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[[Category:Package MariaDB]]
MariaDB is a drop-in replacement of MySQL, forked by the community from the latter.
MariaDB is a dropin replacement of MySQL, forked by the community from the latter.
 
NOTE: you can find simmilar information (as in this document) on the Fedora Developer Portal: https://developer.fedoraproject.org/tech/database/mariadb/about.html


== Installation ==
== Installation ==


<pre>$ su root
<pre>$ su - root
$ yum install mariadb mariadb-server</pre>
$ dnf install mariadb mariadb-server</pre>


== Initial setup ==
== Initial setup ==
Line 19: Line 20:
Then it is advisable to answer as follows
Then it is advisable to answer as follows
<pre>Set root password? [Y/n] Y</pre>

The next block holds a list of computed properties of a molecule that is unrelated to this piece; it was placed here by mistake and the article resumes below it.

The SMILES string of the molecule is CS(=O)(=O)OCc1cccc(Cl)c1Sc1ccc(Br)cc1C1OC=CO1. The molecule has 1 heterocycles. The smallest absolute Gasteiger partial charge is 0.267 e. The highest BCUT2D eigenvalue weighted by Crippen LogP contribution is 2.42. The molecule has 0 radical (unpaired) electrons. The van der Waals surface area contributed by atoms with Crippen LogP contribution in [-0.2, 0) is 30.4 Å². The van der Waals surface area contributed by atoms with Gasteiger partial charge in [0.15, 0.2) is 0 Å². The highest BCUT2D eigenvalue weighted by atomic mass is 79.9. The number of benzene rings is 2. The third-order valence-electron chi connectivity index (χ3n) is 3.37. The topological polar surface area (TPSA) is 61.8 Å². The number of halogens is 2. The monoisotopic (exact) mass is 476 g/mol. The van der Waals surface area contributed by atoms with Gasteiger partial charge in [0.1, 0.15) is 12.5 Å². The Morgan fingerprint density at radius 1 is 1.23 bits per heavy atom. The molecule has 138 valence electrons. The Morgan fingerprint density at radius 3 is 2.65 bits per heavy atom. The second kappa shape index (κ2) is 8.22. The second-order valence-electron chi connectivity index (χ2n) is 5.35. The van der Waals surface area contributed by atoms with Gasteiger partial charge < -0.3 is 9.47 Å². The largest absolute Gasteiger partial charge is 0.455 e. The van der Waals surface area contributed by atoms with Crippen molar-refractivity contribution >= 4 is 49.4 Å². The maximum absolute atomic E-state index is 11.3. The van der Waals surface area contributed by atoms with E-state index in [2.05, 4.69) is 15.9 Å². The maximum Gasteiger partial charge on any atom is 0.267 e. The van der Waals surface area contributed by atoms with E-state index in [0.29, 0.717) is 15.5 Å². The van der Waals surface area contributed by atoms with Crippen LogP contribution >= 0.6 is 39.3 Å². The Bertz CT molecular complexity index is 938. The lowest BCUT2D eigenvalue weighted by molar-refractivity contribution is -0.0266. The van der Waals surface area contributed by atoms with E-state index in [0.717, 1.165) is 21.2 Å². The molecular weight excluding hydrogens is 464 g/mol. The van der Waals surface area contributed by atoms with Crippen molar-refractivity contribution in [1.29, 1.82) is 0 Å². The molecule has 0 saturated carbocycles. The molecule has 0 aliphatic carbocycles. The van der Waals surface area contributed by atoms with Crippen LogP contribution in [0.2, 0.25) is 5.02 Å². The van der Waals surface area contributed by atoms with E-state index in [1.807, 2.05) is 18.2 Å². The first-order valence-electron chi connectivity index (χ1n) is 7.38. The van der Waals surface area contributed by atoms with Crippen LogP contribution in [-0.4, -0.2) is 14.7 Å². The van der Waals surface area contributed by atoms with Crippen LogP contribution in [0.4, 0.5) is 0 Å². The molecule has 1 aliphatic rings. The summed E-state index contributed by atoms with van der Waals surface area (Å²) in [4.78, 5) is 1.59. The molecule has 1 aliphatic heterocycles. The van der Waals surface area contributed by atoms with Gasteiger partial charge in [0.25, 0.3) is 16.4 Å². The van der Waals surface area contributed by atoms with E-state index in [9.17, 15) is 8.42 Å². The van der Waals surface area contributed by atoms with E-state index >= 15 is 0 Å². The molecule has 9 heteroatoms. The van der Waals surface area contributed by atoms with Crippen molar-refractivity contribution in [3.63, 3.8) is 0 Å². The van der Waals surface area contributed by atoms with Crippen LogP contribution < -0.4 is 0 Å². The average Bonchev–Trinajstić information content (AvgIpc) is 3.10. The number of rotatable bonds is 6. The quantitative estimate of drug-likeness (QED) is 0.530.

<pre>Set root password? [Y/n] Y</pre>
{{admon/warning | Do not use root account password | Do not provide the system administrator's password for your Linux system here. Use a different strong password, since this is a separate authentication for a MySQL user called "root."}}
{{admon/warning | Do not use system's root account password | Do not provide the system administrator's password for your Linux system here. Use a different strong password, since this is a separate authentication for a MySQL user called "root."}}


<pre>Remove anonymous users? [Y/n] Y
<pre>Set root password? [Y/n] y
Disallow root login remotely? [Y/n] Y
Remove anonymous users? [Y/n] y
Remove test database and access to it? [Y/n] Y
Disallow root login remotely? [Y/n] y
Reload privilege tables now? [Y/n] Y</pre>
Remove test database and access to it? [Y/n] y
Reload privilege tables now? [Y/n] y</pre>


To start MariaDB on boot
To start MariaDB on boot
Line 37: Line 39:
The configuration files are stored in the <code>/etc/my.cnf.d/</code> directory and the main configuration file is <code>/etc/my.cnf</code>
The configuration files are stored in the <code>/etc/my.cnf.d/</code> directory and the main configuration file is <code>/etc/my.cnf</code>


The default log file is <code>/var/log/mysqld.log</code>